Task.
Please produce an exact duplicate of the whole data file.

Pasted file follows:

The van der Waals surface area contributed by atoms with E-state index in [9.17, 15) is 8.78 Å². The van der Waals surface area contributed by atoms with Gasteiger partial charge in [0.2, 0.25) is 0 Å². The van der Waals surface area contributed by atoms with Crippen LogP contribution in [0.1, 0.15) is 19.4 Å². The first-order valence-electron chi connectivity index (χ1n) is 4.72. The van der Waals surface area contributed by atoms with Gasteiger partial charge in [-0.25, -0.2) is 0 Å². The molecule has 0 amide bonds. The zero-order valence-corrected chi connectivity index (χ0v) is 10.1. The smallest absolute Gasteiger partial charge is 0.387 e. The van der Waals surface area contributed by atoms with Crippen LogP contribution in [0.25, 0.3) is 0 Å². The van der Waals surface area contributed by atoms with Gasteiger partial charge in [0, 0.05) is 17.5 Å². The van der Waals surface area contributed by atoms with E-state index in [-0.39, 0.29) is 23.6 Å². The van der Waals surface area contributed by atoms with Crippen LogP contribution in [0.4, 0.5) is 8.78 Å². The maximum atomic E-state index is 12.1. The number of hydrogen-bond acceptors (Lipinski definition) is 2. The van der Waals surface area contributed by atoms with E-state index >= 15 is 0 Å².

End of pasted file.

The van der Waals surface area contributed by atoms with E-state index in [9.17, 15) is 8.78 Å². The van der Waals surface area contributed by atoms with Gasteiger partial charge in [0.2, 0.25) is 0 Å². The van der Waals surface area contributed by atoms with Crippen LogP contribution in [0.1, 0.15) is 19.4 Å². The first-order valence-electron chi connectivity index (χ1n) is 4.72. The van der Waals surface area contributed by atoms with Gasteiger partial charge in [-0.25, -0.2) is 0 Å². The molecule has 0 amide bonds. The zero-order valence-corrected chi connectivity index (χ0v) is 10.1. The smallest absolute Gasteiger partial charge is 0.387 e. The van der Waals surface area contributed by atoms with Crippen LogP contribution in [0.25, 0.3) is 0 Å². The van der Waals surface area contributed by atoms with Gasteiger partial charge in [0, 0.05) is 17.5 Å². The van der Waals surface area contributed by atoms with E-state index in [-0.39, 0.29) is 23.6 Å². The van der Waals surface area contributed by atoms with Crippen LogP contribution in [0.4, 0.5) is 8.78 Å². The maximum atomic E-state index is 12.1. The number of hydrogen-bond acceptors (Lipinski definition) is 2. The van der Waals surface area contributed by atoms with E-state index >= 15 is 0 Å².